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Filed under Opera, Romantic era

Vincenzo Bellini, zampognaro

When he was growing up in Catania, Sicily, Bellini undoubtedly heard the peasants from the far side of Mount Etna who came to town every Advent with their zampogne (bagpipes). The young prodigy was influenced by these traditional musicians in several ways.

The bagpipers’ improvisations helped to shape the seemingly meandering and unpredictable melodies that Bellini became famous for. Also, the balance between the drones and the chanters influenced his handling of accompaniment and melody. Finally, the music of the bagpipes found its way into Bellini’s uses of modality, his chromaticisms, and his oscillations between major and minor keys. The Mediterranean vibrancy of his slow music was particularly grounded in the traditional music of his youth.

This according to Vincenzo Bellini, zampognaro del melodramma by Salvatore Enrico Failla (Catania: Maimone, 1985).

Today is Bellini’s 220th birthday! Below, a modern-day incarnation of the Sicilian Advent zampognaro.

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Filed under Curiosities, Instruments, Opera, Romantic era

Liszt’s monster instrument

In September 1854 Liszt wrote to the cellist Bernhard Cossmann “My monster instrument with three keyboards arrived about a fortnight ago and seems to be a great success.”

The 3000-pound instrument, a seven-octave grand piano plus two five-octave harmonium keyboards, was built by Alexandre Père et Fils and Pierre Érard to Liszt’s specifications. Although the critic Richard Pohl reported having heard the composer play this piano-harmonium, apparently it was never heard in concert until Joris Verdin (left) presented a recital on the instrument, newly restored by Patrick Collon and the Manufacture d’orgues de Bruxelles 150 years after it was built, at the Wiener Musikverein.

In addition to the piano and pumping pedals seen above, the original version included a 20-note pedalboard and an attachment allowing an assistant to pump the bellows while the player used the organ or piano pedals; these are lost and have not been reconstructed.

This according to “Liszt’s monster instrument revisited” by Wayne T. Moore (The diapason XCVI/5 [May 2005] p. 15). Today is Liszt’s 210th birthday!

Below, Professor Verdin demonstrates Liszt’s monster instrument.

More posts about Franz Liszt are here.

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Filed under Curiosities, Instruments, Romantic era

Antonín Dvořák, railfan

Dvořák had tremendous admiration for technical inventions, particularly locomotives—in the U.S. he might be called a railfan.

“It consists of many parts, of so many different parts, and each has its own importance, each has its own place,” he wrote. “Even the smallest screw is in place and holding something! Everything has its purpose and role and the result is amazing.”

“Such a locomotive is put on the tracks, they put in the coal and water, one person moves a small lever, the big levers start to move, and even though the cars weigh a few thousand metric cents, the locomotive runs with them like a rabbit. All of my symphonies I would give if I had invented the locomotive!”

This according to Antonín Dvořák: Komplexní zdroj informací o skladateli / A comprehensive information source on the composer, an Internet resource created by Ondřej Šupka. Many thanks to Jadranka Važanová for her discovery and translation of this wonderful quotation.

Today is Dvořák’s 180th birthday! Below, the EuroCity 77 “Antonin Dvorak” leaving Prague for Vienna.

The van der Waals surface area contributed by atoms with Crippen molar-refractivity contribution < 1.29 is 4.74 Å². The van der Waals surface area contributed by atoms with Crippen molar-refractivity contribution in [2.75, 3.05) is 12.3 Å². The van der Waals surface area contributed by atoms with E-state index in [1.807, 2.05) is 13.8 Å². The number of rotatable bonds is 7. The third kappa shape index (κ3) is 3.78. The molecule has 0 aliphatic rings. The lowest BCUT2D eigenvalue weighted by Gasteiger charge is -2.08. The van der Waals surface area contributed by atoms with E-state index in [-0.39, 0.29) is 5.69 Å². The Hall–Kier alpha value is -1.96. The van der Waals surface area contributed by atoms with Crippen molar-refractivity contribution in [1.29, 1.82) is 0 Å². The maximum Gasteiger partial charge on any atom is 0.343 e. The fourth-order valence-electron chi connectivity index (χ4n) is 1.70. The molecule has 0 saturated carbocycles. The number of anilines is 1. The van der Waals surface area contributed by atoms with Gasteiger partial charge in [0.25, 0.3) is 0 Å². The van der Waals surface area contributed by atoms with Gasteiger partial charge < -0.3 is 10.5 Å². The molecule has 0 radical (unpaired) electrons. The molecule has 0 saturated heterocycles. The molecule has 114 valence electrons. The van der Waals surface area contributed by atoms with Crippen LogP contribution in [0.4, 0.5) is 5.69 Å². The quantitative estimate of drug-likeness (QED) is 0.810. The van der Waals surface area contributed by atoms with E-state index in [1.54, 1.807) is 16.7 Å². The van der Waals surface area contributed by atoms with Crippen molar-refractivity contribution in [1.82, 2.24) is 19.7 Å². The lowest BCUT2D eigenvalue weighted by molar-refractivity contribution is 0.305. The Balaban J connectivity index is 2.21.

Related article: Johannes Brahms, railfan

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Filed under Curiosities, Resources, Romantic era, Science

Enescu and makam

Georges Enescu’s use of elements of Romanian traditional music is well known; his most popular works today, the Rhapsodies roumaines, attest to his enthusiasm for his homeland’s music. Less known is his interest in the Turkish melodic type makam (pl. makamlar) and its influence on his masterpiece, the opera Œdipe.

In this work, Enescu used three makamlar: Müsteâr, for music associated with the characters Creon and Jocasta; Hisâr, for the motif of fate, and Nişâbûr, for the motif of justification.

This according to “Modale Strukturen in Annäherung zur orientalischen Kirchenmusik im Oedip von George Enescu” by Adriana Şirli, an essay included in Enesciana II-III: Georges Enesco, musicien complexe (Bucureşti: Editura Academiei Republicii Socialiste România, 1981).

Today is Enescu’s 140th birthday! Below, an excerpt from the 1970 production of Œdipe by the Opera Naţională Bucureşti; above, the Enescu statue in front of the opera house. For more Enescu iconography, see Music on money.

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Filed under 20th- and 21st-century music, Opera

Barbershop redux

barbershop

Four voices of homogeneous gender in close voicing with the melody line sung below a tenor harmony, avoidance of dissonance and vibrato, and liberal use of dominant seventh chords define barbershop quartet singing.

This style of popular singing developed under the influence of German and Austrian harmonized folk song, blackface minstrelsy, and race relations in early 20th-century neo-Victorian America. The formation of the Society for the Preservation and Encouragement of Barber Shop Quartet Singing in America in 1938 formalized the style and its corresponding subculture, and its use by Walt Disney and Meredith Willson propagated it.

Contemporary barbershop singing turns this nostalgic vision into lived experience, as the old songs function as repositories of idealized social memory.

This according to Four parts, no waiting: A social history of American barbershop harmony by Gage Averill (New York: Oxford University Press, 2003; RILM Abstracts of Music Literature 2003-7333).

Today is Barbershop Music Appreciation Day! Above, Norman Rockwell’s classic take on the barbershop quartet; below, the International Quartet Championship finalists at the 2019 Barbershop Harmony Society’s annual convention.